Jordan Hylden reviews Benjamin John King’s new book on John Newman and the Alexandrian Fathers

Posted by Kendall Harmon

The name of Cardinal Newman is often invoked in discussions of our current Anglican church struggles, and rightly so. Whether we agree with him or not, the Church of England has never had a more penetrating and profound critic, and his is a voice that must still be heard.

The Rev. Benjamin King, a young English priest and newly hired professor of church history at Sewanee, has in his first book listened to Newman’s voice with meticulous care, and so has given us crucial tools to hear the old cardinal with fresh ears. His book, Newman and the Alexandrian Fathers, is a carefully argued and closely researched examination of how Newman’s reading of patristic sources changed throughout his career, showing both how his reading of the fathers changed his life as well as how events in his life changed the way he read the fathers.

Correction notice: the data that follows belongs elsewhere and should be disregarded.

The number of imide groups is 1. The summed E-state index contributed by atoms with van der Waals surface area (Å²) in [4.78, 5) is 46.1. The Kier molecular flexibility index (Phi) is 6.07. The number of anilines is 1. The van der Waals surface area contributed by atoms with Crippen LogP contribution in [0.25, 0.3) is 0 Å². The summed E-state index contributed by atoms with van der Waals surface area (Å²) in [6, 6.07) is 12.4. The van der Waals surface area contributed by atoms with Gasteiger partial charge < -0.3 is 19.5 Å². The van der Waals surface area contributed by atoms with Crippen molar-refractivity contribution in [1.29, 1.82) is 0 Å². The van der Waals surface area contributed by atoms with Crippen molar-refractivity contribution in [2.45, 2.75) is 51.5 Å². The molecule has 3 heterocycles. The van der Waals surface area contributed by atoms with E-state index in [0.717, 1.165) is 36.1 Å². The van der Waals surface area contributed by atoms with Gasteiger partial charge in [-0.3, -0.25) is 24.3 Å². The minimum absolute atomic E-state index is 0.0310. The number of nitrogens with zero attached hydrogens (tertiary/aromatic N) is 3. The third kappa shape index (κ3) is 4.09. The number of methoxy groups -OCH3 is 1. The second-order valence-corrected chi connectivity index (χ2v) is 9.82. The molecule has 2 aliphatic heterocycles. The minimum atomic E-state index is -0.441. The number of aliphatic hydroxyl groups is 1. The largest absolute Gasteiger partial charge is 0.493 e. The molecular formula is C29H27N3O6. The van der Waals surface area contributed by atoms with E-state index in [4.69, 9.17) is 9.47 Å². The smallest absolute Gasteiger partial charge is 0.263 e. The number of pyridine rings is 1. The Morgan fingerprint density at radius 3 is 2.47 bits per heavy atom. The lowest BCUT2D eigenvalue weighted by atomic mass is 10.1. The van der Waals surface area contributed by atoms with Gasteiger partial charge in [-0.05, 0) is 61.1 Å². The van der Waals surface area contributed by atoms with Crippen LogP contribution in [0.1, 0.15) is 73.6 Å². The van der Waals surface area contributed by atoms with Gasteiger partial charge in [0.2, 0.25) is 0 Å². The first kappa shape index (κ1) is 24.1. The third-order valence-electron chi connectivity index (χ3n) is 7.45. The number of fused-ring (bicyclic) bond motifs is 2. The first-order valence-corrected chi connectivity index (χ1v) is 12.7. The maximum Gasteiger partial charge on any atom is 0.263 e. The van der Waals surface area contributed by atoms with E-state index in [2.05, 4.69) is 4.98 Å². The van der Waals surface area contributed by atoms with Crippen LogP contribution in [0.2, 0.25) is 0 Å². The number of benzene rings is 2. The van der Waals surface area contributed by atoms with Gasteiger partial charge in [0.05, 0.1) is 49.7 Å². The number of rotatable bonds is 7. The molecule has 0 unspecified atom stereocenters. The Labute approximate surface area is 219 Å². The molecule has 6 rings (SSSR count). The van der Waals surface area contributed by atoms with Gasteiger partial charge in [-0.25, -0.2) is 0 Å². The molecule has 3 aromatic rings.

As King argues, Newman’s reading of the Church fathers has influenced our own readings in deep ways, and seeing how Newman’s judgments and interpretive paradigms remain with us is crucial for anyone seeking either to read the fathers for themselves or to understand the shape of patristic studies.

Although King’s book, as a strict work of history, does not venture very far into the waters of ecclesiastical controversy, its implications are clear enough. We today, much like Newman, are asking questions to do with whether and how doctrine develops, and where the authorities for such development might be found. Newman saw, as no one before him had, that such questions cannot be answered apart from a careful and theological study of the history of doctrine itself. King’s fine book has to do with the history of Newman’s quest for answers to these questions, and as such it is a superb guide to better understanding the questions that Newman still poses to us today.

Read it all.

Filed under: * Christian Life / Church LifeChurch History* Culture-WatchBooks

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